● Test and optimize – Email marketing isn’t just about sending emails; you have to keep your campaigns optimized as well.
● Use A/B testing – Once you have an email campaign up and running, you can use A/B testing to establish which elements of your campaign are working best and which ones aren’t.
On a side note: make it easy to add email signup forms to your websites, blogs and other online properties. This will increase your email list and you’ll have a handy list of interested people to reach out to at any time.
6. Sponsor Newsletters
If you want to advertise through emails, then you can try sponsored advertising. Many newsletter writers and publications are now accepting sponsorships and ads in exchange for promoting your product.
You’ll choose a company or an individual who has a good response from your target audience and collaborate with them to talk about your business. In turn, you’ll pay the sponsorship fees for the newsletter. You can even send your products to these newsletter writers, ask them to try it out and share their personal experience along with their newsletter — similar to the social media influencer programs.
You can approach any publications or huge newsletters with a good audience list similar to the ones you target and ask for sponsoring them. This way, you can directly reach out to your audience without relying on any cookies at all.
7. Monitor Your Email Marketing Data
All is not the end of your marketing insights without third-party cookies. You can still gain insights into your marketing efforts with the right data — and it’s even more simple with email marketing.
To make your emails work, you need to invest a lot of time in the behind-the-scenes action — starting with analyzing the email marketing data, tweaking the emails, A/B testing them and optimizing the email marketing strategy for better conversions. And you can get all of this information directly from the email marketing platforms you use.
Here are some of the essential email marketing insights you need to consider.
Email subscribers – How many subscribers do you currently have? How many do (or will) you expect to have?
Open rates – The percentage of your emails that are opened. If you have a high percentage of open rates, then your emails are reaching their intended recipients.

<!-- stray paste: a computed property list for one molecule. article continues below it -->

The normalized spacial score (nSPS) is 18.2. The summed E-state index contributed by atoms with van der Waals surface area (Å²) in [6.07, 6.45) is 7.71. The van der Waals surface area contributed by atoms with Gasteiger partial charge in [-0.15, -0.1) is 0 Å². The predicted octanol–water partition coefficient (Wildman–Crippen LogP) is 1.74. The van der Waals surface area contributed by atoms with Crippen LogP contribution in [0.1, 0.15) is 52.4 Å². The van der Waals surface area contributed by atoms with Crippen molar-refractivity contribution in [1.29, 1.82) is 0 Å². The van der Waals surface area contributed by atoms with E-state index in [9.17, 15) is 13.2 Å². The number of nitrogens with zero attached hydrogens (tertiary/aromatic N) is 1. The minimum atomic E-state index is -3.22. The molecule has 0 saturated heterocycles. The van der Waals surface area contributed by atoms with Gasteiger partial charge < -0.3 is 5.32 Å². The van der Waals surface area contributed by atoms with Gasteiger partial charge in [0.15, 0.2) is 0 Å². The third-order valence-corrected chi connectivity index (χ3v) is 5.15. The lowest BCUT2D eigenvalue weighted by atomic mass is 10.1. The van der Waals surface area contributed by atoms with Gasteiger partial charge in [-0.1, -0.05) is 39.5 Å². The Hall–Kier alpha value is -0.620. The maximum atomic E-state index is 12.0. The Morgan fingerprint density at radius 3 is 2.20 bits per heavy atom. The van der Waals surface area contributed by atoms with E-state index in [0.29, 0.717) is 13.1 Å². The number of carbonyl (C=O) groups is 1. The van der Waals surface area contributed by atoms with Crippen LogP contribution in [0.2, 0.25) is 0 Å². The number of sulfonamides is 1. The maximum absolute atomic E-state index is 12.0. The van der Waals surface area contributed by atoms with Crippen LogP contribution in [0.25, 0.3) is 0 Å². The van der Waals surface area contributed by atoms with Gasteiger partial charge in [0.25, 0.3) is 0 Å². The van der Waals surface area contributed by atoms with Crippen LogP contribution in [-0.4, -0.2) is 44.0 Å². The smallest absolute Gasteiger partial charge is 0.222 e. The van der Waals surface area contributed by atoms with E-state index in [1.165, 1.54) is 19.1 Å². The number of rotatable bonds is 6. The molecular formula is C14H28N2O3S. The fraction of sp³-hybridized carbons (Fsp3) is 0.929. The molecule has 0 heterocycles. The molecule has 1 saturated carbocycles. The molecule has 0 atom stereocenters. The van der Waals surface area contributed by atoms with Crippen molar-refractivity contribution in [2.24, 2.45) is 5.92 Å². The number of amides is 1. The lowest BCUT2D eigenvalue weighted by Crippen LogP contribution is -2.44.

Click-through rates – The percentage of people who click on a link in your email. A high click-through rate shows that your emails are relevant and that people are interested in what you have to say.
Conversion rates – The percentage of people who make a purchase after they’ve read your email. A high conversion rate shows that you’ve captured the interest of your target audience.
Bounce rates – The percentage of people who initially sign up for your newsletter but who never open or click on any of your emails again. A high bounce rate shows that your subscribers aren’t interested in what you have to say.
Average order values – The average amount that your customers spend when they make a purchase. A high average order value shows that the people who receive your emails are more likely to make purchases.
Average revenue per purchase – The average amount that each customer spends each time they make a purchase. A high average revenue per purchase shows that you’re offering them good deals.
Churn rates – The percentage of people who have unsubscribed from your newsletter. A high churn rate shows that you’re losing subscribers.
As you monitor these data, you’ll get better information about your audience than you’ll ever get from third-party data.
8. Create a Buyer’s Persona
Today’s buyers are savvy. They know exactly what they’re looking for and aren’t shy about asking for it. In fact, buyers expect a certain level of personalization and customization in everything from their coffee to their shoes.